Goiter is a disease that occurs as a result of abnormal growth of the thyroid gland. The thyroid gland is a butterfly-like organ located in the front of our neck. The thyroid gland is the place where thyroid hormones, which have very important roles in metabolism and brain functions, are secreted. Causes of goiter, Goiter symptoms, Who is more common with goiter ?, Goiter diagnosis, Goiter treatment When to go to the doctor?
The most common cause of goiter worldwide is iodine deficiency. Iodine is very effective in producing thyroid hormone, so in the absence of iodine, sufficient thyroid hormone cannot be produced and stimulates the brain thyroid gland to make hormones continuously. This causes the thyroid gland to grow. Like iodine deficiency, excess iodine intake in the diet can also cause goiter.
The second common cause of goiter is the Hashimoto thyroid. In Hashimoto's thyroid, the thyroid gland is destroyed by the immune system. The damaged thyroid gland cannot produce enough hormones and in this case the pituitary gland stimulates the thyroid gland to make hormones continuously. As a result, an enlarged thyroid gland, in other words goiter develops.
In Graves' disease, the immune system provides the secretion of thyroid stimulating immunoglobulin. Goiter and hypertroitis develop depending on this.
Goiter is available in two types, with and without nodules. In non-nodule goiter, the thyroid gland is enlarged symmetrically and is soft. Non-nodular goiter occurs when the thyroid gland cannot produce enough thyroid hormone. In nodular goiter, it is also possible to produce insufficient hormone, but cells in some regions respond to stimuli from the brain. Accordingly, nodules develop in the thyroid gland. There is a risk of thyroid cancer in 4-20% of thyroid nodules.
Pregnancy is another cause of goiter. HCG hormone secreted during pregnancy causes growth in the thyroid gland. Thyroid cancer may give its first symptom as goiter.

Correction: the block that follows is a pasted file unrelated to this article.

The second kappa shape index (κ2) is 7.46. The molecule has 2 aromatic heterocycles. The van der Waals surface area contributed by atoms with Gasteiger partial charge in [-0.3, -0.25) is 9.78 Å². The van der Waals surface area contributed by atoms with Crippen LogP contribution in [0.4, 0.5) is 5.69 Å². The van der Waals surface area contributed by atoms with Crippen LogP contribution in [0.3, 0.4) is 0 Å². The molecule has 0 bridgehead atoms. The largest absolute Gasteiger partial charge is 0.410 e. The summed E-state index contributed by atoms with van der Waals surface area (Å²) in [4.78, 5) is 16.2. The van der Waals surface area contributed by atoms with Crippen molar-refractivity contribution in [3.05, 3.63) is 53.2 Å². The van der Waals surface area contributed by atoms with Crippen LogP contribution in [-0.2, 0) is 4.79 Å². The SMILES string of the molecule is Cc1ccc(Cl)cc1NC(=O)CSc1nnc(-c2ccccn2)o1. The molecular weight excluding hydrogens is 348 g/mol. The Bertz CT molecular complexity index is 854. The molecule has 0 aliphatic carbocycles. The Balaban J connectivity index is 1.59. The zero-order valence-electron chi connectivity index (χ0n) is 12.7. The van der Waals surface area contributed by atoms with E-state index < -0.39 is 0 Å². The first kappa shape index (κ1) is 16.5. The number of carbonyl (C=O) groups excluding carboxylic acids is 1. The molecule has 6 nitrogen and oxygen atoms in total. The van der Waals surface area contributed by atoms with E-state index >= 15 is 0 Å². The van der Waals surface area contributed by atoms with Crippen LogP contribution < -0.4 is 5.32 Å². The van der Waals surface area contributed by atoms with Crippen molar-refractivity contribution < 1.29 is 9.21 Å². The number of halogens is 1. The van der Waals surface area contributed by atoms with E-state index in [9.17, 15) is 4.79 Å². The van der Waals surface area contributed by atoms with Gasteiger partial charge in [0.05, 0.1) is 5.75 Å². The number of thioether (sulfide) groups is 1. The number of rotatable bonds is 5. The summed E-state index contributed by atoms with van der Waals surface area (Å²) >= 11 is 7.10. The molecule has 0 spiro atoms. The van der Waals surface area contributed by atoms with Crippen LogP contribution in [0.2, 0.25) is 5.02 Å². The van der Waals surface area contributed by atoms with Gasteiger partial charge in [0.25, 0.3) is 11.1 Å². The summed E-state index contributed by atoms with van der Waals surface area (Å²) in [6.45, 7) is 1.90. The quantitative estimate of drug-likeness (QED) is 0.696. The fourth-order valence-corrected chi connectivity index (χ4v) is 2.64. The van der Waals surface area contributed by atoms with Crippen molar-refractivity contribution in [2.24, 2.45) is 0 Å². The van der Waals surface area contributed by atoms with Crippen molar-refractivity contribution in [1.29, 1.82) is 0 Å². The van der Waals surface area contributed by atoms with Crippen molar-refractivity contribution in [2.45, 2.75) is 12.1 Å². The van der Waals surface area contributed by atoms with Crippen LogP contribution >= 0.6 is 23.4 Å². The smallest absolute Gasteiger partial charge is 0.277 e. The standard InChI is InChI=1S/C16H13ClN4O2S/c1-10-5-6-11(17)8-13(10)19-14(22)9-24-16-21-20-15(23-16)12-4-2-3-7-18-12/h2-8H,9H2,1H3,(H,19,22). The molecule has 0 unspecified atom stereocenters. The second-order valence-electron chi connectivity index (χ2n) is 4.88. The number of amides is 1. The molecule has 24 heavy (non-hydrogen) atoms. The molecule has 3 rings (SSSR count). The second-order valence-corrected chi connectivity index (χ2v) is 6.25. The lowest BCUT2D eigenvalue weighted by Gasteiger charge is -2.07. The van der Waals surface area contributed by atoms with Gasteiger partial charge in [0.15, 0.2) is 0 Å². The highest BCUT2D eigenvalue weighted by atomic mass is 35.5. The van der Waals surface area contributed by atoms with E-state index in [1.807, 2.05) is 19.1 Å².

While goiter does not give any symptoms in some patients, it may cause swallowing difficulty, cough, shortness of breath and pain in addition to swelling in the neck. In goiter, symptoms related to more or less hormone secretion of the thyroid gland are also seen. In case of insufficient hormone secretion, weight gain, drowsiness, lethargy, dry and rough skin, constipation, weakness and hair loss may occur. When more hormones are secreted than normal, diarrhea, palpitations, headache, tremors, nervousness and nausea may occur.
Who Is Goiter More Common?
Goiter can occur in patients of all ages. However, it is more common in people of middle age and women. Iodine deficiency, heredity, viral infections, lithium use, radiation, pregnancy, menopause and smoking are the most common causes of goiter.
In the diagnosis of goiter, the physician requests thyroid tests and thyroid ultrasonography after examining the thyroid gland. In necessary cases, thyroid scintigraphy and fine needle biopsy can also be performed; thyroid antibodies can be checked.
Goiter treatmentOne or more of drug therapy, radioactive iodine therapy and surgical treatment methods can be applied. If hormone deficiency is detected in the patient, hormone drugs are used. On the contrary, if there is an excess of hormones, drugs to suppress thyroid hormone and radioactive iodine therapy are applied. Surgical treatment can be applied in nodular goiter. In surgical treatment, some or all of the thyroid gland can be removed. The decision of surgery in goiter is made based on the patient's hormone level, presence of cancer, swallowing or respiratory disorders or cosmetic reasons. Goiter surgeriesSome complications may occur. After the operation, hoarseness occurs as a result of damage to the vocal cords. If the parathyroid glands are accidentally removed during the surgical operation, the patient develops calcium deficiency. In this case, the patient should be given calcium as a medicine.
When to See a Doctor?
If you notice a swelling in your neck while shaving or looking in the mirror; However, if you have symptoms such as palpitations, nervousness, persistent diarrhea, constipation, insomnia or excessive sleepiness, tremors in the hands, weight gain, difficulty in swallowing and breathing, you should consult your nearest internal medicine specialist.